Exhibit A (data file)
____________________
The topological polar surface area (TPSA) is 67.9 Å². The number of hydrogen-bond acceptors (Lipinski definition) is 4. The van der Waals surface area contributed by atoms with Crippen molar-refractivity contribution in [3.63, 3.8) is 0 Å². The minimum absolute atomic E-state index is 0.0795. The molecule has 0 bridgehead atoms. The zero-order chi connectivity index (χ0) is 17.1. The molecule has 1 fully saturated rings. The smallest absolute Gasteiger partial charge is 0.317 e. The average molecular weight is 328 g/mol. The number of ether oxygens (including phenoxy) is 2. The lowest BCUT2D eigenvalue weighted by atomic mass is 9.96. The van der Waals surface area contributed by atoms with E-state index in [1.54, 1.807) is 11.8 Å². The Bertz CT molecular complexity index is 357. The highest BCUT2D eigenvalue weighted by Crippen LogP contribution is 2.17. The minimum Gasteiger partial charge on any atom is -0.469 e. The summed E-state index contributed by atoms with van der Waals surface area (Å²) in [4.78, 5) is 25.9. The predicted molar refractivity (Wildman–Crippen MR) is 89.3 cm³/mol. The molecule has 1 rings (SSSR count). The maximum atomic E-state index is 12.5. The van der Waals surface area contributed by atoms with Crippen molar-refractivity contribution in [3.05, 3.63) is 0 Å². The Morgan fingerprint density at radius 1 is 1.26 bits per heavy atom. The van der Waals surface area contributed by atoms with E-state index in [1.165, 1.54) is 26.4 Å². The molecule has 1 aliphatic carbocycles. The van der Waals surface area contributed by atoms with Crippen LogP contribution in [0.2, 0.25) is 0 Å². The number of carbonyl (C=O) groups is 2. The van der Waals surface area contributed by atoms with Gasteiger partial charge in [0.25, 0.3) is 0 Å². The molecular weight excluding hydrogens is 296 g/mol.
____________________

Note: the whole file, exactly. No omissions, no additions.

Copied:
The topological polar surface area (TPSA) is 67.9 Å². The number of hydrogen-bond acceptors (Lipinski definition) is 4. The van der Waals surface area contributed by atoms with Crippen molar-refractivity contribution in [3.63, 3.8) is 0 Å². The minimum absolute atomic E-state index is 0.0795. The molecule has 0 bridgehead atoms. The zero-order chi connectivity index (χ0) is 17.1. The molecule has 1 fully saturated rings. The smallest absolute Gasteiger partial charge is 0.317 e. The average molecular weight is 328 g/mol. The number of ether oxygens (including phenoxy) is 2. The lowest BCUT2D eigenvalue weighted by atomic mass is 9.96. The van der Waals surface area contributed by atoms with E-state index in [1.54, 1.807) is 11.8 Å². The Bertz CT molecular complexity index is 357. The highest BCUT2D eigenvalue weighted by Crippen LogP contribution is 2.17. The minimum Gasteiger partial charge on any atom is -0.469 e. The summed E-state index contributed by atoms with van der Waals surface area (Å²) in [4.78, 5) is 25.9. The predicted molar refractivity (Wildman–Crippen MR) is 89.3 cm³/mol. The molecule has 1 rings (SSSR count). The maximum atomic E-state index is 12.5. The van der Waals surface area contributed by atoms with Crippen molar-refractivity contribution in [3.05, 3.63) is 0 Å². The Morgan fingerprint density at radius 1 is 1.26 bits per heavy atom. The van der Waals surface area contributed by atoms with E-state index in [1.165, 1.54) is 26.4 Å². The molecule has 1 aliphatic carbocycles. The van der Waals surface area contributed by atoms with Crippen LogP contribution in [0.2, 0.25) is 0 Å². The number of carbonyl (C=O) groups is 2. The van der Waals surface area contributed by atoms with Gasteiger partial charge in [0.25, 0.3) is 0 Å². The molecular weight excluding hydrogens is 296 g/mol.